Do phone screenings
Your recruiter should do this. However, if you forgo a recruiter, this step is crucial to saving time later in the process.
“Before you can get to the main interviews, you should narrow down your candidate pool. Conduct phone screenings to get to know a little more about candidates and weed out the ones who would not be a good fit” (Rachel Blakely-Gray, Top Echelon).
Prepare your interview questions
From Workable.com: Interviewers who don’t prepare their questions beforehand are missing out on the chance to evaluate candidates effectively. To decide what you’re going to ask, first use the job description to determine which skills are most important and should be assessed during the interview (if you’re not the hiring manager, ask for help from the hiring manager or a recruiter). Then, build your questions around those skills. Here are two examples to evaluate communication skills and leadership ability:
- Communication: “How would you reply to a negative online review about our company?”
- Leadership: “In what specific ways do you motivate your team?”
Create an interview scorecard
Rachel Blakely-Gray at Top Echelon says “Interview scorecards help you structure the interview and keep it on track. Creating an interview scorecard can discourage you from going off on tangents or forgetting what candidates say. An interview scorecard is a way for you to rank candidates for the position. After you determine the skills your client eds, you can create an interview scorecard”.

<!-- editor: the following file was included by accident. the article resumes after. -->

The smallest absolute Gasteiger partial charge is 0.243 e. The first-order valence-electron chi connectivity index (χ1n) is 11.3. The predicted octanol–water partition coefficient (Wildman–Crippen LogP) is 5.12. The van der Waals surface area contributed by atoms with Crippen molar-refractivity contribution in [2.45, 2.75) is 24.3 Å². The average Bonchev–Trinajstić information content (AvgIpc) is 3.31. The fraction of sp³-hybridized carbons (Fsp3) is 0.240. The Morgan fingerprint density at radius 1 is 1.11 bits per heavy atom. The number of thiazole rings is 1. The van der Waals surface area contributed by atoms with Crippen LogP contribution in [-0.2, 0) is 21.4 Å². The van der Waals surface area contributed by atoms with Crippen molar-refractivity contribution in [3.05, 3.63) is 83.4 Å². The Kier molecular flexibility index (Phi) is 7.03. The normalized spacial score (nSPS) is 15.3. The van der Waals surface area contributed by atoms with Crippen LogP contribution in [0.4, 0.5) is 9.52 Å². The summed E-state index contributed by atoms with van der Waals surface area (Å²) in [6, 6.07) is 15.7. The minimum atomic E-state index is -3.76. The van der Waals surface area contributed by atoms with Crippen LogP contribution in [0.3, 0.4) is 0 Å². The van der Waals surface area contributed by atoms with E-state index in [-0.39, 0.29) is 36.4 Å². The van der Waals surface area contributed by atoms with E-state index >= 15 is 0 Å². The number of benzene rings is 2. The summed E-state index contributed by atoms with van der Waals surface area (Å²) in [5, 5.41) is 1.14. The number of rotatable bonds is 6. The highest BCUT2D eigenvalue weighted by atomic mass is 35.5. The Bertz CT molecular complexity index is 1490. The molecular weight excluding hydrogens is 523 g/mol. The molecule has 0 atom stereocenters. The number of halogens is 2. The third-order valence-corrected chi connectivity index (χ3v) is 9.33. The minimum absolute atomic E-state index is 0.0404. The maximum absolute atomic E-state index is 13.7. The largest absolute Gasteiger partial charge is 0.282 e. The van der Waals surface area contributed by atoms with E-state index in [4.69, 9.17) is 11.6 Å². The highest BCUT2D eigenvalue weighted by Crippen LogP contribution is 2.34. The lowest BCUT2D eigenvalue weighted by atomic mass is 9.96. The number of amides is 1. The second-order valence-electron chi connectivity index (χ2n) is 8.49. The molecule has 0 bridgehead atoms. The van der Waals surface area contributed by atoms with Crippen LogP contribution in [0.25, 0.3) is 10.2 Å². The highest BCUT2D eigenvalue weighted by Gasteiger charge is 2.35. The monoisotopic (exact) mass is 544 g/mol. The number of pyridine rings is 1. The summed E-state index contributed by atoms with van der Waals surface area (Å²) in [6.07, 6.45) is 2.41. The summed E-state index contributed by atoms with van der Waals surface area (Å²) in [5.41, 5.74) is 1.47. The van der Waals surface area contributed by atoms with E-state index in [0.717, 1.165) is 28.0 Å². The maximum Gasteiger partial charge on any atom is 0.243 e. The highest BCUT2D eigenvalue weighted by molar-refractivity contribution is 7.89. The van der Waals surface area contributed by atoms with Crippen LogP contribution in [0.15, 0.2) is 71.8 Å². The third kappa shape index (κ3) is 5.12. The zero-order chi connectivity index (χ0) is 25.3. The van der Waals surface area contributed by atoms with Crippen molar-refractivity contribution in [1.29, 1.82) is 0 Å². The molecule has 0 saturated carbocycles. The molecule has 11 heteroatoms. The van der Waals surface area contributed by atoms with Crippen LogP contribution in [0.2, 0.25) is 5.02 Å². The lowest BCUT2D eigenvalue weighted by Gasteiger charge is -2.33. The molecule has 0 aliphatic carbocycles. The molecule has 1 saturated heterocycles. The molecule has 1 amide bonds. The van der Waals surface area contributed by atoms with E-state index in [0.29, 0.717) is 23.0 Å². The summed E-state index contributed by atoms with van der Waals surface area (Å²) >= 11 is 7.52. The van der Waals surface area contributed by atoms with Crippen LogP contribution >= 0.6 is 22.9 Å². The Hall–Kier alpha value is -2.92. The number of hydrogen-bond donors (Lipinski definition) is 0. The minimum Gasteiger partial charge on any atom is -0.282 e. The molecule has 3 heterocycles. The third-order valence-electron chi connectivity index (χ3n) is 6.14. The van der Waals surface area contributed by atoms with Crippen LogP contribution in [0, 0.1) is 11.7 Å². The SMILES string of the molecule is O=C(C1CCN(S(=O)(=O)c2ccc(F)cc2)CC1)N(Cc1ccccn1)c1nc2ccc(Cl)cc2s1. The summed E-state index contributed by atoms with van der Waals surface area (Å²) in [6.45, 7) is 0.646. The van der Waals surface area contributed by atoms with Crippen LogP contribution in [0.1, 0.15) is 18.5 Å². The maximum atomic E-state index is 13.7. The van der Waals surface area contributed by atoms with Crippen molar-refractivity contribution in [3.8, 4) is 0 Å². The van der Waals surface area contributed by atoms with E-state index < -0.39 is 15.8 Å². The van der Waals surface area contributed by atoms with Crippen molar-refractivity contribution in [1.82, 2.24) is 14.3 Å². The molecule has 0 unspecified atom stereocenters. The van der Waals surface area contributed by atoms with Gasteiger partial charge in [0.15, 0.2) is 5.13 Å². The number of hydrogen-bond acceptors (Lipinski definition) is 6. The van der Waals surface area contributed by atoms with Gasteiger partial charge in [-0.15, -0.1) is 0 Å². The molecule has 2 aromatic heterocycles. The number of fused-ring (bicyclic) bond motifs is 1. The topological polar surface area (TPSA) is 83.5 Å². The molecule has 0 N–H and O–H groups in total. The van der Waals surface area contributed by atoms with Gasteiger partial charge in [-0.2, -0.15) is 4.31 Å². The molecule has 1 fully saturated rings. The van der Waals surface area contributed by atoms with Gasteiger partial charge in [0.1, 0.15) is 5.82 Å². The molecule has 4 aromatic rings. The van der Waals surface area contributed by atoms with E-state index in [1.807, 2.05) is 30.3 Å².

Give candidates a chance to ask questions
As recruiters, we see this all the time; we ask how the interview went but then the candidate has a lot of questions they didn’t ask. It’s important to remember that the job and company must fit the candidate just as the candidate must fit into the positions and culture.
Go2hr says “Applicants should be given the chance both to answer your questions and to ask questions of their own to determine if the job and the company are right for them”.
Concluding the interview
Part of the conclusion usually consists of a plan of action—something to be done or achieved by either or both parties. A clear, concise summary of this plan, as mentioned earlier, is a most useful technique for achieving good results. The summary is helpful to both parties because it enables them to realize exactly what has been accomplished as well as to focus on a final concordance (Samuel G. Trull of the University of California).
Presenting an offer
If you are working with a recruiter, let them make the offer. Why? Recruiters build trust and friendly relationships with candidates, therefore the candidates tend to be more honest with questions, concerns, and objections with the recruiter over their soon-to-be boss or an HR executive. A good recruiter walks the candidate through how to resign with dignity, the perils of accepting a counteroffer, and provides them with a lock-tight resignation letter.